News


June 01, 2021

From aiding in the design and testing of some of the latest robotic technology to conducting research aimed at improving surgical accuracy and patient outcomes, surgeons in the Department of Orthopaedic Surgery at Washington University School of Medicine are leading the way in advocating for robotic-assisted tools to become the global standard of care for partial knee replacements.


Leading the Way

In the latest research in the field, orthopedic surgeons here found that robotic technology dramatically improves patient outcomes for partial knee replacements. The research, published online in The Bone & Joint Journal in March 2021, noted that robotic-assisted surgery improved alignment accuracy five to 10 times better than with manual joint reconstruction procedures. The research comes on the heels of a study published last year by WashU orthopedic surgeons that highlighted the connection between alignment accuracy and revision rates for partial knee replacements.

“It’s a known problem that the risk for revision surgery is high for partial knee replacements, no matter the expertise of the surgeon or the type of implant used,” says knee and hip specialist Robert Barrack, MD, the Charles F. and Joanne Knight Professor of Orthopaedic Surgery. “That’s because we have to account for multiple angles when preparing bone and inserting implants. Even being slightly off of perfect alignment can cause issues down the road, including the need for revision surgery.”       

Globally, partial knee replacement revision surgeries were needed in up to 15% of all cases within 10 years of the initial procedure. Significantly, a WashU study published in the Journal of Bone and Joint Surgery in 2020 found that less than 20% of partial knee replacement procedures reviewed hit all alignment targets. The study here mirrored other studies around the world examining long-term outcomes.

“Alignment accuracy jumps to 92% and higher with robotic-assist technology,” says Ryan Nunley, MD, a WU joint preservation, resurfacing and replacement specialist who has worked to enhance robotic technology for joint replacement procedures.

Robotic surgery

Orthopedic surgeon Ryan Nunley, MD, performs a knee surgery using a Stryker Mako robot at Barnes-Jewish West County Hospital with fellow Lee Sasala, MD.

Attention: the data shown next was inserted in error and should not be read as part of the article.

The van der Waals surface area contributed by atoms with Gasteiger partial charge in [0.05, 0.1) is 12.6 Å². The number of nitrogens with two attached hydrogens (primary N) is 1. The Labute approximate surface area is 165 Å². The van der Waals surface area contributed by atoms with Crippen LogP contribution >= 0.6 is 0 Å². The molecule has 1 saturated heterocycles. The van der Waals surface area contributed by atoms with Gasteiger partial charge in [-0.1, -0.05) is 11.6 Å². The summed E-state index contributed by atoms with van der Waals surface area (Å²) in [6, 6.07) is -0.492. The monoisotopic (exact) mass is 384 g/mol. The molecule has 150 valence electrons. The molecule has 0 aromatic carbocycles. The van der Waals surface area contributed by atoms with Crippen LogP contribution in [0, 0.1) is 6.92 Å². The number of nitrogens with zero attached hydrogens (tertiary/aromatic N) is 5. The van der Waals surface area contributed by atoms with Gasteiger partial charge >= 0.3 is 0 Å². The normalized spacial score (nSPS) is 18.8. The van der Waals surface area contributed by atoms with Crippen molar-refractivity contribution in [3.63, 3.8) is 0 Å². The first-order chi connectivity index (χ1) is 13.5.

Surgeons at Washington University School of Medicine have tracked patient outcomes from robotic partial knee replacements for the past three years. None have failed and all were within the tight parameters customized for every patient for successful alignment.

Alignment is fine-tuned by using a pre-operative CT scan of the knee coupled with real-time tracking devices on a patient’s upper and lower leg bones. The robotic system then creates a 3D visual model of the knee highlighting the proper alignment and surgical path in bright green that the surgeon can view real-time on an imaging monitor in the operating room. While robotic total knee replacements also are done, surgeons say partial knee procedures benefit the most. “In those cases, the space to work in is so small and our field of view is not as expansive as with a total knee replacement,” says Nunley. “The robot helps us make our cuts more accurately and our alignment on all planes is so much better.”

Investing in Robotic Technology, Research and Training

Washington University Orthopedics is expanding its robotic program to include three new faculty who are fellowship-robotic trained. Plans are in the works to expand the number of robots available. As more are added, robotic options may expand to other areas, such as the hip, shoulder and spine.

Ongoing research seeks to improve the technology even more and track long-term outcomes. Among the advantages of robotic systems are that they can store data much like the “black boxes” found in airplanes, collecting and storing all surgical information for later review and study. The data includes any angle adjustments made by the surgeon during a procedure.

Robotics is a core training module within the orthopedic residency and fellowship training programs at Washington University. All trainees also receive comprehensive training in non-robotic procedures. Notes Barrack, “There are still cases in which a non-robotic open surgery or arthroscopic procedure must be performed, and our fellows receive extensive training in all types of surgical techniques to make the best decisions for their patients.”

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